LONDON — The Economist has chosen Armenia as “the country of the year for 2018″ stating that it was a tricky choice.

“Our annual “country of the year” award goes not to the most influential nation, nor to the richest, nor to the one with the tastiest food (sorry, Japan). It celebrates progress. Which country has improved the most in the past 12 months?” the paper stated.

The article notes that “A stellar performance in one year is no guarantee of future success. Last year’s pick, France, is now racked by riots. Myanmar, our winner in 2015, has regressed bloodily. In the end, the choice came down to three countries. In Malaysia voters fired a prime minister who could not adequately explain why there was $700m in his bank account.

Ethiopia had an extraordinary year. The ruling party this year picked a reformist leader, Abiy Ahmed, who has released political prisoners, largely unmuzzled the media and promised to hold real elections in 2020.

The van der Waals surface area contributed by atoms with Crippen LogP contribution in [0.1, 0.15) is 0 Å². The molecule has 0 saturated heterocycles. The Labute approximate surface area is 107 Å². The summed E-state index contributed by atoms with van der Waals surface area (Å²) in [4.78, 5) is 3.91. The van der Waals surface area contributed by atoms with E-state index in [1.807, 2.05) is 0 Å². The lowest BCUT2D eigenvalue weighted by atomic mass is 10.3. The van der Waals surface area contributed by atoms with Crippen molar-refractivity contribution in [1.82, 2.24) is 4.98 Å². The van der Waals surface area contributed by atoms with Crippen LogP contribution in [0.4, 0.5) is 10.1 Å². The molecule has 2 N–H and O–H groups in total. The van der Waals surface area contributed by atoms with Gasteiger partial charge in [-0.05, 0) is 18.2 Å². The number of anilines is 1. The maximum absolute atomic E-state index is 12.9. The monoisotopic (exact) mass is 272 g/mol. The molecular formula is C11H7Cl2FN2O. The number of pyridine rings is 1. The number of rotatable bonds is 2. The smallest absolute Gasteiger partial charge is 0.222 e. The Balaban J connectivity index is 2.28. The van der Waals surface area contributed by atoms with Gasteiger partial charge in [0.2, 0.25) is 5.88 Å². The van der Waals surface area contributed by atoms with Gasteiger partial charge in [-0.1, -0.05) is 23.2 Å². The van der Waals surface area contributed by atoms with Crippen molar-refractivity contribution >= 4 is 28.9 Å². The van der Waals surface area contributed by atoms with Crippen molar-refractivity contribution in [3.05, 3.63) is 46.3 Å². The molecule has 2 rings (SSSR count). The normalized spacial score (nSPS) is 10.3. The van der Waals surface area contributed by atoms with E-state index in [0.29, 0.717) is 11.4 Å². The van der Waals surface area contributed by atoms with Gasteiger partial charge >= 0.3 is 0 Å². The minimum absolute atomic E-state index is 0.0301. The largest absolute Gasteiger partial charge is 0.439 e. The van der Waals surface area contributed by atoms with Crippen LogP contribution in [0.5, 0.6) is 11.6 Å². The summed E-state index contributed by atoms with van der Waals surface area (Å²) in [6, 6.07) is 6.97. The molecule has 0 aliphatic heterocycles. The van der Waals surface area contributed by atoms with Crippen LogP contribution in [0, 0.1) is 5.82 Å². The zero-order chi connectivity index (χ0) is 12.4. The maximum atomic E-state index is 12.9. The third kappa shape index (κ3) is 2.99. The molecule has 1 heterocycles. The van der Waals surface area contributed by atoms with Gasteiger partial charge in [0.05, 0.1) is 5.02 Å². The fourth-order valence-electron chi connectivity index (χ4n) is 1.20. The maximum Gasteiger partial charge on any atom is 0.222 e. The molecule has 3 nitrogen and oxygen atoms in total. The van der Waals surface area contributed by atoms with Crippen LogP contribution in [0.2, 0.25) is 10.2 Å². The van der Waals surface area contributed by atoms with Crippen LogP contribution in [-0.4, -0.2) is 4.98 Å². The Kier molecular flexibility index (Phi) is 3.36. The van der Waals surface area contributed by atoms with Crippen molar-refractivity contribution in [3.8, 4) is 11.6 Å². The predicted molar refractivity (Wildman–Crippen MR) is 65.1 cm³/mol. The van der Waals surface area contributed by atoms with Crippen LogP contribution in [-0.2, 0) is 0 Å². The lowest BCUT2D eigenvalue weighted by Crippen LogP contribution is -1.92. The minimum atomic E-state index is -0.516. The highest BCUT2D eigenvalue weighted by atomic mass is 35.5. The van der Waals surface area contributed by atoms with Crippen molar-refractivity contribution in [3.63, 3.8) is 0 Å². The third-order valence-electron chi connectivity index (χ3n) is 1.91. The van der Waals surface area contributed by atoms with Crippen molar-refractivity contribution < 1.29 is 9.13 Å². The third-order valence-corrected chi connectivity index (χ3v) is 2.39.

Yet in Armenia that is exactly what seems to have happened. The president, Serzh Sarkisian, tried to dodge term limits by making himself into an executive prime minister. The streets erupted in protest. Nikol Pashinian, a charismatic and bearded former journalist and mp, was swept into power, legally and properly, on a wave of revulsion against corruption and incompetence”.

The article concludes with a note of caution: “Armenia’s nasty territorial dispute with Azerbaijan has not been resolved and could ignite again. However, an ancient and often misruled nation in a turbulent region has a chance of democracy and renewal. For that reason, Armenia is our country of the year. Shnorhavorum yem!”.

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